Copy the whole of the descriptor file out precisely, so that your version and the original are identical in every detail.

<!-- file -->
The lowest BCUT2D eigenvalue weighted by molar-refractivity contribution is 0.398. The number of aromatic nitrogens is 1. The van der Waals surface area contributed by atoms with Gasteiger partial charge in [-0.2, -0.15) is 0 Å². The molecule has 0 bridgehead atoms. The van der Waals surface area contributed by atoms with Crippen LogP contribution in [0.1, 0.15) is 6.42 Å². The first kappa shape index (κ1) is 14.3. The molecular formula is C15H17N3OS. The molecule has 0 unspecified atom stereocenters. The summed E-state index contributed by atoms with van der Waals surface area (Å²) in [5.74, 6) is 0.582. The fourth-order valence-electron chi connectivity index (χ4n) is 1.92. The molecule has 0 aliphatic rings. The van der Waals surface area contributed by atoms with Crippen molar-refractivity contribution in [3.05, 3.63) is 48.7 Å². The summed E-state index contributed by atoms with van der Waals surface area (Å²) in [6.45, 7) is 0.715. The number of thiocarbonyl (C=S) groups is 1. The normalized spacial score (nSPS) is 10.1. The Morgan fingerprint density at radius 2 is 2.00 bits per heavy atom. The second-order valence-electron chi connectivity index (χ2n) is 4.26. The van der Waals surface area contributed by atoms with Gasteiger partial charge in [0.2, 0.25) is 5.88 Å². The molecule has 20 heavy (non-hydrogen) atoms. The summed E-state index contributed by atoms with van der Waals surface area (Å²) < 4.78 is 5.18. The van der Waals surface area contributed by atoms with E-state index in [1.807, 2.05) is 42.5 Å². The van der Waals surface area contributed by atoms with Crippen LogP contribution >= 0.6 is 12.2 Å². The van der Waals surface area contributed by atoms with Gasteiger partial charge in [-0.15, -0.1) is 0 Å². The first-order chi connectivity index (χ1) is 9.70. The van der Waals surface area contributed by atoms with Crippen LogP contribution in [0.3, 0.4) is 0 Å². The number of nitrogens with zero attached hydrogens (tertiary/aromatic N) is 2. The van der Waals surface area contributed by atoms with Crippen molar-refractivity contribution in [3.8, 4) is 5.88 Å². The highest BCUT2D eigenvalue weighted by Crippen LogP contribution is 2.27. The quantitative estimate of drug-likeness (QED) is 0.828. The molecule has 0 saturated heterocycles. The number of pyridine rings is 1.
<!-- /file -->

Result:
The lowest BCUT2D eigenvalue weighted by molar-refractivity contribution is 0.398. The number of aromatic nitrogens is 1. The van der Waals surface area contributed by atoms with Gasteiger partial charge in [-0.2, -0.15) is 0 Å². The molecule has 0 bridgehead atoms. The van der Waals surface area contributed by atoms with Crippen LogP contribution in [0.1, 0.15) is 6.42 Å². The first kappa shape index (κ1) is 14.3. The molecular formula is C15H17N3OS. The molecule has 0 unspecified atom stereocenters. The summed E-state index contributed by atoms with van der Waals surface area (Å²) in [5.74, 6) is 0.582. The fourth-order valence-electron chi connectivity index (χ4n) is 1.92. The molecule has 0 aliphatic rings. The van der Waals surface area contributed by atoms with Crippen molar-refractivity contribution in [3.05, 3.63) is 48.7 Å². The summed E-state index contributed by atoms with van der Waals surface area (Å²) in [6.45, 7) is 0.715. The number of thiocarbonyl (C=S) groups is 1. The normalized spacial score (nSPS) is 10.1. The Morgan fingerprint density at radius 2 is 2.00 bits per heavy atom. The second-order valence-electron chi connectivity index (χ2n) is 4.26. The van der Waals surface area contributed by atoms with Gasteiger partial charge in [0.2, 0.25) is 5.88 Å². The molecule has 20 heavy (non-hydrogen) atoms. The summed E-state index contributed by atoms with van der Waals surface area (Å²) < 4.78 is 5.18. The van der Waals surface area contributed by atoms with E-state index in [1.807, 2.05) is 42.5 Å². The van der Waals surface area contributed by atoms with Crippen LogP contribution >= 0.6 is 12.2 Å². The van der Waals surface area contributed by atoms with Gasteiger partial charge in [-0.15, -0.1) is 0 Å². The first-order chi connectivity index (χ1) is 9.70. The van der Waals surface area contributed by atoms with Crippen LogP contribution in [0.3, 0.4) is 0 Å². The number of nitrogens with zero attached hydrogens (tertiary/aromatic N) is 2. The van der Waals surface area contributed by atoms with Crippen molar-refractivity contribution in [3.8, 4) is 5.88 Å². The highest BCUT2D eigenvalue weighted by Crippen LogP contribution is 2.27. The quantitative estimate of drug-likeness (QED) is 0.828. The molecule has 0 saturated heterocycles. The number of pyridine rings is 1.